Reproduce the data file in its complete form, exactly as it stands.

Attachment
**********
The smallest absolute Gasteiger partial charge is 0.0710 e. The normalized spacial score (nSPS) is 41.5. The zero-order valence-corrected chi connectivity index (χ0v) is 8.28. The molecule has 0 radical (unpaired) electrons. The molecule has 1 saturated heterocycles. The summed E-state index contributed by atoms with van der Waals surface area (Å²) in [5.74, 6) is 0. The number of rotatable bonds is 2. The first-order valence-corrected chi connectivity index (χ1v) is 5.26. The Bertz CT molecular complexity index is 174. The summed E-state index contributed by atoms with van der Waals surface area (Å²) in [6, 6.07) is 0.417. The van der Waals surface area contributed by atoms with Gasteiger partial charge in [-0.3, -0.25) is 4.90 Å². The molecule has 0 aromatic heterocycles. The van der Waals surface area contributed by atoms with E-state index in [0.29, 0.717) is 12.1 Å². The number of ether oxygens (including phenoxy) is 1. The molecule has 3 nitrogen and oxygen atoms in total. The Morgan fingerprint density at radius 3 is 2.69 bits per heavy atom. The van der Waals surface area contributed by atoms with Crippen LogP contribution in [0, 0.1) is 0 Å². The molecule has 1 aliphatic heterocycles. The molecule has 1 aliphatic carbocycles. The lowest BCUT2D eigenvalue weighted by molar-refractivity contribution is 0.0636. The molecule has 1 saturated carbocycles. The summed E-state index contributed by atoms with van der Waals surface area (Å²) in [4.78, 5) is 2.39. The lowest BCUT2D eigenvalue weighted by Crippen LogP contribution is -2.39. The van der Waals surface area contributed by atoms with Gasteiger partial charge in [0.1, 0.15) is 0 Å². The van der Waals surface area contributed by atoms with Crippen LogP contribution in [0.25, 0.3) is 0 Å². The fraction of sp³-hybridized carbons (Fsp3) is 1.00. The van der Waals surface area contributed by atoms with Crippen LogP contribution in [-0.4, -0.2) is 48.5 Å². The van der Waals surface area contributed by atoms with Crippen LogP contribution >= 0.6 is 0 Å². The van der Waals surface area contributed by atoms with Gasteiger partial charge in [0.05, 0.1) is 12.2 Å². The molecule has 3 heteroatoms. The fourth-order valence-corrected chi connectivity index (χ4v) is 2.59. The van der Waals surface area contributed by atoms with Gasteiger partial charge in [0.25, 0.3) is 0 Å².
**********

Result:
The smallest absolute Gasteiger partial charge is 0.0710 e. The normalized spacial score (nSPS) is 41.5. The zero-order valence-corrected chi connectivity index (χ0v) is 8.28. The molecule has 0 radical (unpaired) electrons. The molecule has 1 saturated heterocycles. The summed E-state index contributed by atoms with van der Waals surface area (Å²) in [5.74, 6) is 0. The number of rotatable bonds is 2. The first-order valence-corrected chi connectivity index (χ1v) is 5.26. The Bertz CT molecular complexity index is 174. The summed E-state index contributed by atoms with van der Waals surface area (Å²) in [6, 6.07) is 0.417. The van der Waals surface area contributed by atoms with Gasteiger partial charge in [-0.3, -0.25) is 4.90 Å². The molecule has 0 aromatic heterocycles. The van der Waals surface area contributed by atoms with E-state index in [0.29, 0.717) is 12.1 Å². The number of ether oxygens (including phenoxy) is 1. The molecule has 3 nitrogen and oxygen atoms in total. The Morgan fingerprint density at radius 3 is 2.69 bits per heavy atom. The van der Waals surface area contributed by atoms with Crippen LogP contribution in [0, 0.1) is 0 Å². The molecule has 1 aliphatic heterocycles. The molecule has 1 aliphatic carbocycles. The lowest BCUT2D eigenvalue weighted by molar-refractivity contribution is 0.0636. The molecule has 1 saturated carbocycles. The summed E-state index contributed by atoms with van der Waals surface area (Å²) in [4.78, 5) is 2.39. The lowest BCUT2D eigenvalue weighted by Crippen LogP contribution is -2.39. The van der Waals surface area contributed by atoms with Gasteiger partial charge in [0.1, 0.15) is 0 Å². The van der Waals surface area contributed by atoms with Crippen LogP contribution in [0.25, 0.3) is 0 Å². The fraction of sp³-hybridized carbons (Fsp3) is 1.00. The van der Waals surface area contributed by atoms with Crippen LogP contribution in [-0.4, -0.2) is 48.5 Å². The van der Waals surface area contributed by atoms with Crippen LogP contribution >= 0.6 is 0 Å². The van der Waals surface area contributed by atoms with Gasteiger partial charge in [0.05, 0.1) is 12.2 Å². The molecule has 3 heteroatoms. The fourth-order valence-corrected chi connectivity index (χ4v) is 2.59. The van der Waals surface area contributed by atoms with Gasteiger partial charge in [0.25, 0.3) is 0 Å².